Interested in business, finance, or entrepreneurship? The Whitehead Internship Program is funded by a Haverford alumnus, honoring John C. Whitehead ’43, to encourage Haverford students, who have completed their sophomore or junior year (rising juniors and rising seniors), to engage in a summer work experience related to entrepreneurial endeavors, small business enterprise, venture capital or investment finance activities. Students can seek funding for an internship with a pre-established “College Partner” or other organizations as “Self-Designed Internships.” Apply for funding by February 14th or 21st respectively, 2016. Note: If you plan to apply to the Whitehead program, you MUST attend the information session TONIGHT at 6pm in the Faculty Dining Room of the DC. This internship is sponsored by Haverford College — for information about other college-sponsored internships, go to the College Sponsored Internships page on the CCPA website. Not totally sure what to expect in these internship experiences? Read your classmate Andrew Shook’s recounting of his experience with Wash Cycle Laundry, funded by the Whitehead Internship Program.
Wash Cycle Laundry
By Andrew Shook ’16
I spent last summer working at a hedge fund, and while the experience was great, I felt that I wanted some experience working for a company, as opposed to just tracking them. I spent a lot of time building up a network by speaking with a lot of alumni across an array of career paths, and anyone else they passed me on to. I found this was particularly fruitful for obtaining interviews and would highly recommend it. Unlike many other Juniors, I was not looking for an internship that would lead to a job, but one that would provide me the most options. My decision came down to Wash Cycle Laundry (WCL) or a large Philadelphia based company (not through the Whitehead Program). I surprised a few by choosing the smaller WCL, giving up a larger pay, bigger brand name and decreasing my chance of getting a job out of the internship. A month in, and I am very happy with my decision.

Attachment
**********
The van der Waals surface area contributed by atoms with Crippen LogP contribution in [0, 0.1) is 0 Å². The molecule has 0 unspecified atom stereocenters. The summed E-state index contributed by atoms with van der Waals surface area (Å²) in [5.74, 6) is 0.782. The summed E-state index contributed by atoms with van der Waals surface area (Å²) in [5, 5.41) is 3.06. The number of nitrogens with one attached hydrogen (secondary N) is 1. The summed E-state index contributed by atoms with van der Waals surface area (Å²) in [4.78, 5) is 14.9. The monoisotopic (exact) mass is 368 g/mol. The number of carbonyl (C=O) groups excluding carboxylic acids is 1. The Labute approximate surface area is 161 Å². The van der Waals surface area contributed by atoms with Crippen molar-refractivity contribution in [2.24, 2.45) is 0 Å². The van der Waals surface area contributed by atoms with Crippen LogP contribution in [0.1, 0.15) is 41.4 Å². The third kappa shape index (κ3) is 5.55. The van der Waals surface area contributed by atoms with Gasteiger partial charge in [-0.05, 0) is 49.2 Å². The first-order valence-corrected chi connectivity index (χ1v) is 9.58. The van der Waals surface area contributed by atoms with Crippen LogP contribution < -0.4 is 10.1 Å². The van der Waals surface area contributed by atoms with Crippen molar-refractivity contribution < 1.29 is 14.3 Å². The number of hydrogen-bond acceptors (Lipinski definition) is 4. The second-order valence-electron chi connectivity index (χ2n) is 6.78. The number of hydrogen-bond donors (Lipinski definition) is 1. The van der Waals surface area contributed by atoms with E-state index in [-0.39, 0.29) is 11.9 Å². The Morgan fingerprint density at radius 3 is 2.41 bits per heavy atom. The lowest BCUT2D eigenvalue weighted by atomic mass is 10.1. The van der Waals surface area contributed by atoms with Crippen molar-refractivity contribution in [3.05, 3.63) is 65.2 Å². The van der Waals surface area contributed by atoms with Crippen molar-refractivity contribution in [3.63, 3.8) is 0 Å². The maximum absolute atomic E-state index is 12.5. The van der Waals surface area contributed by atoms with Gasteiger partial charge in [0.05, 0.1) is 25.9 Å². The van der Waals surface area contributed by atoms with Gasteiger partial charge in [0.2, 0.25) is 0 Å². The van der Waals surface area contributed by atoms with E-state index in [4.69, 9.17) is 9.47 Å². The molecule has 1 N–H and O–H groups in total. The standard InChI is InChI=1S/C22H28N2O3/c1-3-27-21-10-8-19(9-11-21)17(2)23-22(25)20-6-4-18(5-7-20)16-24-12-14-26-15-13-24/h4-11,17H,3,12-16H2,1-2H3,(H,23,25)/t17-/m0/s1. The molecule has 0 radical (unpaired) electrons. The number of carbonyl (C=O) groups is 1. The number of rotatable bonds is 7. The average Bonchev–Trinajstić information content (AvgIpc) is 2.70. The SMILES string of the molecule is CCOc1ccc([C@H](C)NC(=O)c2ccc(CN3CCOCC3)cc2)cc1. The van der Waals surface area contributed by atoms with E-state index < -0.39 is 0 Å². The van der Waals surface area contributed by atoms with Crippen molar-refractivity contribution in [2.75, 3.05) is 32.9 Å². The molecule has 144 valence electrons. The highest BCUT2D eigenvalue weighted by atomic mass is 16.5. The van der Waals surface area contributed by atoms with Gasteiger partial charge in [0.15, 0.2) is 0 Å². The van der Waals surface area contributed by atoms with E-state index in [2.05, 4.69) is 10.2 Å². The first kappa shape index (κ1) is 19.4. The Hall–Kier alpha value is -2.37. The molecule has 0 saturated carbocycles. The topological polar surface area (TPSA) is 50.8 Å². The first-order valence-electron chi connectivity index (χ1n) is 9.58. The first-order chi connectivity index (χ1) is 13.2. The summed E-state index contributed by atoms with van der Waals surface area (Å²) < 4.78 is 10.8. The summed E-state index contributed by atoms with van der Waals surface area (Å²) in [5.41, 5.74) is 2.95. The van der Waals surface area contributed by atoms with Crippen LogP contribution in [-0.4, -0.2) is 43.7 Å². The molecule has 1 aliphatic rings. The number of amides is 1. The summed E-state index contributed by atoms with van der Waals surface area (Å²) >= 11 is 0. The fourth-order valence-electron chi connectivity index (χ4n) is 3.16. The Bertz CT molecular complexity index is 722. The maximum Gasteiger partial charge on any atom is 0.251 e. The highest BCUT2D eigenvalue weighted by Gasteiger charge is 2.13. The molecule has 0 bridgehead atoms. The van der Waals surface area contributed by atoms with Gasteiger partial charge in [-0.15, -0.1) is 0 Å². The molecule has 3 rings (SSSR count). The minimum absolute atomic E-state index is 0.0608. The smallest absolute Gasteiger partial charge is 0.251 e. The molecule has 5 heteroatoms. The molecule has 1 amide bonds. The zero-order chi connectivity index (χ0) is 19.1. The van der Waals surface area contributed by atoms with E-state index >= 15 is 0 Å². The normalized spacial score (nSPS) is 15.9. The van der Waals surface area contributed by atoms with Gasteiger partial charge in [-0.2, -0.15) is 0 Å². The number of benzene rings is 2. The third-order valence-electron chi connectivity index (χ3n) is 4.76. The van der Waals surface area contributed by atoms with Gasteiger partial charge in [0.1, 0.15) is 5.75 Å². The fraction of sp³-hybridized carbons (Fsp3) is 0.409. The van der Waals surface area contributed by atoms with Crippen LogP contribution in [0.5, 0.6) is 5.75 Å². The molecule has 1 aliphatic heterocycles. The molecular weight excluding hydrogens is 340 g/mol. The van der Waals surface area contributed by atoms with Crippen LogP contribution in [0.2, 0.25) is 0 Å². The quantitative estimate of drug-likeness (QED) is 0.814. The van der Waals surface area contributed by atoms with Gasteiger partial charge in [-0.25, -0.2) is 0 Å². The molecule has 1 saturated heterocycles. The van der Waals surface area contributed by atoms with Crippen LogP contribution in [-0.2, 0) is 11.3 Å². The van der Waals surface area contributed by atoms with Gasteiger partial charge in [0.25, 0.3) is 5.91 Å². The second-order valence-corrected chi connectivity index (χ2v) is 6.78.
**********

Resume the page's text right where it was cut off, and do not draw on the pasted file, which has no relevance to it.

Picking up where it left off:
Photo credit: Twitter @PhillyHapp
WCL is a local laundry company that picks up and delivers laundry to businesses and people. There is a consumer side to the business, where local residents can use the laundry service, and an institutional side, where we service hospitals and universities etc. The orientation included some time on the frontline, where I spent time folding laundry at a couple of the company’s plants. While I wouldn’t necessarily want to fold laundry for my career, it was a great way to learn more about the operations of the company and meet the staff. I was surprised by how close the front line staff was to the management team, expecting the relationship to be much more distant.
Smaller companies give you more responsibility and more exposure. Within two weeks here I had helped redesign the compensation structure for employees, which is something that business grad students would dream of doing and a task that I would never have been able to do at a larger firm. Having strong excel skills prior to the internship was definitely helpful, as I was able to impress with this early on, leading to more tasks being sent my way. It was a little scary at first to realize that my actions were literally directly affecting people’s lives, but that seems to be the start-up world.
Some other tasks that I have been involved in include producing both daily performance reports for the laundry and delivery staff, so that their performance is more transparent and a weekly performance report for the management staff so that they get a strong and wide capture of how the company is performing. I enjoyed those tasks because I spent a lot of time looking at the small details of the company and exercising my knowledge of statistics to help glean the best data for the reports. My main task however is to help obtain the B Corp Certification, which is a test of a company’s’ social and environmental performance, and can act as ‘street cred’ during expansion to other cities. This involves a lot of information gathering, allowing me to learn how the company runs from the very bottom all the way to the top. I have also been able to go to meetings with potential new partners and investors.
What is nice about working at a small company is that my resume won’t just have a bunch of completed tasks, it will have real accomplishments such as (hopefully) obtaining a certification, helping to get a new client or investor, increasing margins by x% through adjusting the compensation structure etc. I intend on continuing my networking throughout the summer and look forward to what projects will come next.